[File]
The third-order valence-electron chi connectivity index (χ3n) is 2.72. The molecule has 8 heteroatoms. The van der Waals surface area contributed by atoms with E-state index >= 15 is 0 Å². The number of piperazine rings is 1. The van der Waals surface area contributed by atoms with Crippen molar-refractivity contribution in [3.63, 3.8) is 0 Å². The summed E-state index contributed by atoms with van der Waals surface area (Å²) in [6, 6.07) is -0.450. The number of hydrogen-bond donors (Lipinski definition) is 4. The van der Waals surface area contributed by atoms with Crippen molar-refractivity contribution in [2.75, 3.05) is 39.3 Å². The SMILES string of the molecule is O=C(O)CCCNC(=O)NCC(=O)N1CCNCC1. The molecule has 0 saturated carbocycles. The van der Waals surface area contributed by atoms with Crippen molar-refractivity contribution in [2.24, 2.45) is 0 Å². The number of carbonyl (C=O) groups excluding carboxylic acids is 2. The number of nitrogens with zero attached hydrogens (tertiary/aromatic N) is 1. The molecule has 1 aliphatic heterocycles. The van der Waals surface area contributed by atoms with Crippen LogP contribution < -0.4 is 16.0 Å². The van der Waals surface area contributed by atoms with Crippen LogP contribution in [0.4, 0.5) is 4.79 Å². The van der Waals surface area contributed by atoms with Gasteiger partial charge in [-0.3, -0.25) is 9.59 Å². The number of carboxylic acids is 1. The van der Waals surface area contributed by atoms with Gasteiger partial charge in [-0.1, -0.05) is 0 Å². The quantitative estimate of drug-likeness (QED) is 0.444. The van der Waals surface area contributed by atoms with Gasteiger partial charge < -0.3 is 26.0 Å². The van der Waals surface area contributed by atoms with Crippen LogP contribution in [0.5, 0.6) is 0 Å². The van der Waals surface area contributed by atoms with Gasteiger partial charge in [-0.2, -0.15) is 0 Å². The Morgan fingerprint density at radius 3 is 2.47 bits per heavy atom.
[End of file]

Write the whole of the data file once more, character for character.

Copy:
The third-order valence-electron chi connectivity index (χ3n) is 2.72. The molecule has 8 heteroatoms. The van der Waals surface area contributed by atoms with E-state index >= 15 is 0 Å². The number of piperazine rings is 1. The van der Waals surface area contributed by atoms with Crippen molar-refractivity contribution in [3.63, 3.8) is 0 Å². The summed E-state index contributed by atoms with van der Waals surface area (Å²) in [6, 6.07) is -0.450. The number of hydrogen-bond donors (Lipinski definition) is 4. The van der Waals surface area contributed by atoms with Crippen molar-refractivity contribution in [2.75, 3.05) is 39.3 Å². The SMILES string of the molecule is O=C(O)CCCNC(=O)NCC(=O)N1CCNCC1. The molecule has 0 saturated carbocycles. The van der Waals surface area contributed by atoms with Crippen molar-refractivity contribution in [2.24, 2.45) is 0 Å². The number of carbonyl (C=O) groups excluding carboxylic acids is 2. The number of nitrogens with zero attached hydrogens (tertiary/aromatic N) is 1. The molecule has 1 aliphatic heterocycles. The van der Waals surface area contributed by atoms with Crippen LogP contribution < -0.4 is 16.0 Å². The van der Waals surface area contributed by atoms with Crippen LogP contribution in [0.4, 0.5) is 4.79 Å². The van der Waals surface area contributed by atoms with Gasteiger partial charge in [-0.3, -0.25) is 9.59 Å². The number of carboxylic acids is 1. The van der Waals surface area contributed by atoms with Gasteiger partial charge in [-0.1, -0.05) is 0 Å². The quantitative estimate of drug-likeness (QED) is 0.444. The van der Waals surface area contributed by atoms with Gasteiger partial charge < -0.3 is 26.0 Å². The van der Waals surface area contributed by atoms with Crippen LogP contribution in [0.5, 0.6) is 0 Å². The van der Waals surface area contributed by atoms with Gasteiger partial charge in [-0.2, -0.15) is 0 Å². The Morgan fingerprint density at radius 3 is 2.47 bits per heavy atom.